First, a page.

Introducing this month’s text family:
Dino dos Santos from Portugal has been releasing an impressive range of font families these past few years. To mention just a few recent ones: Estilo and Estilo Script were among last year’s most successful newcomers. The sophisticated Leitura type system is an amazingly versatile superfamily. And now there is Esta Pro: the extended version of Dino’s award-winning Esta typeface.
Esta Pro belongs to a new breed of text fonts with a Mediterrean-Latino soul: spirited, dance-like, smart. Its surprising details make it an interesting font for large sizes, but when used for body text, the font’s idiosyncrasies modestly blend in with the overall image. Esta Pro comes in two weights only – Regular and Bold – but offers small caps, oldstyle and lining figures, as well as two adventurous sets for titling purposes: Esta Display and Esta Swashes.
Be quick: for another week or so, all DSType fonts come with a 50% discount!
Last month we featured Mark van Bronkhorst’s Sacre Bleu as one of our four Rising Stars. It’s been doing very well on our Starlets bestseller list of recent fonts. Sacre Bleu is one of those script fonts that are based on a genuine piece of handwriting and have been carefully designed to retain the spontaneity of the original. Its outlines have just the right shakiness, its dynamics are completely convincing – deceptively simple, it’s nevertheless a sophisticated work by a seasoned type magician.
If you like this font by MVB, check out some of their other fonts:
Like Sacre Bleu, Mark van Bronkhorst’s Calliope is based on informal handwriting, but it could hardly be more different. While the former is based on a schoolish French hand, Calliope is confident and contemporary. It’s so clear, it could be a comics font; yet it lacks the embarrassing self-consciousness these alphabets often have. Menus, book covers, price tags: the possibilities are endless.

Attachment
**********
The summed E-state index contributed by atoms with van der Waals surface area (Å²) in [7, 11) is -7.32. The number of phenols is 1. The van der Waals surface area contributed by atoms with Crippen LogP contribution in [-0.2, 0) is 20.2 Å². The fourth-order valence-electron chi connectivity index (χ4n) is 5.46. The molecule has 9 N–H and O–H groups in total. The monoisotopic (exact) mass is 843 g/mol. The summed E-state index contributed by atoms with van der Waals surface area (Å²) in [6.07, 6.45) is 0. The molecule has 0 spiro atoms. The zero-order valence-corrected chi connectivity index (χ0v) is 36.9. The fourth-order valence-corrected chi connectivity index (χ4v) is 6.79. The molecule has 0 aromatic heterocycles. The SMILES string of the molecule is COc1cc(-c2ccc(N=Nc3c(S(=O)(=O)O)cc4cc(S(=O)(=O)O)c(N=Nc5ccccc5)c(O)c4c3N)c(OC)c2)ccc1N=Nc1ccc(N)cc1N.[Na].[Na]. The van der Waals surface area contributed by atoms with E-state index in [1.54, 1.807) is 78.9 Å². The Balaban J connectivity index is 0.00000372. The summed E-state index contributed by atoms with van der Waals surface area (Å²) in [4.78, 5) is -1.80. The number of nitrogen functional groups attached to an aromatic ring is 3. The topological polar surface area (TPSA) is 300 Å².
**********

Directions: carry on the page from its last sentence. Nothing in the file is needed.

Gryphius is different from many other digitizations of 16th century typefaces in that it retains all of the irregularities of type on the printed page. Some people may find that too romantic – but it’s great for lending an atmosphere and a sense of ancient craftsmanship to your digital page. Plus, the font comes with a fine set of small caps as well as an amazing collection of ligatures. The designer is credited as ‘Otto Trace’. Pronounced in English, that name will give you an idea of the kind of software Mark’s studio used to digitize that typeface...
Chanson d’Amour is described by MVB as a ‘rustic script’. It has an ephemeral kind of beauty, capturing the modest yet elegant handwriting of somebody who might have been a teacher at a village school 100 years ago. But then again, there have been metal typefaces designed to emulate that kind of script as well; so Chanson d’Amour is also part of a marginal yet age-old typographic tradition.
This issue’s font credits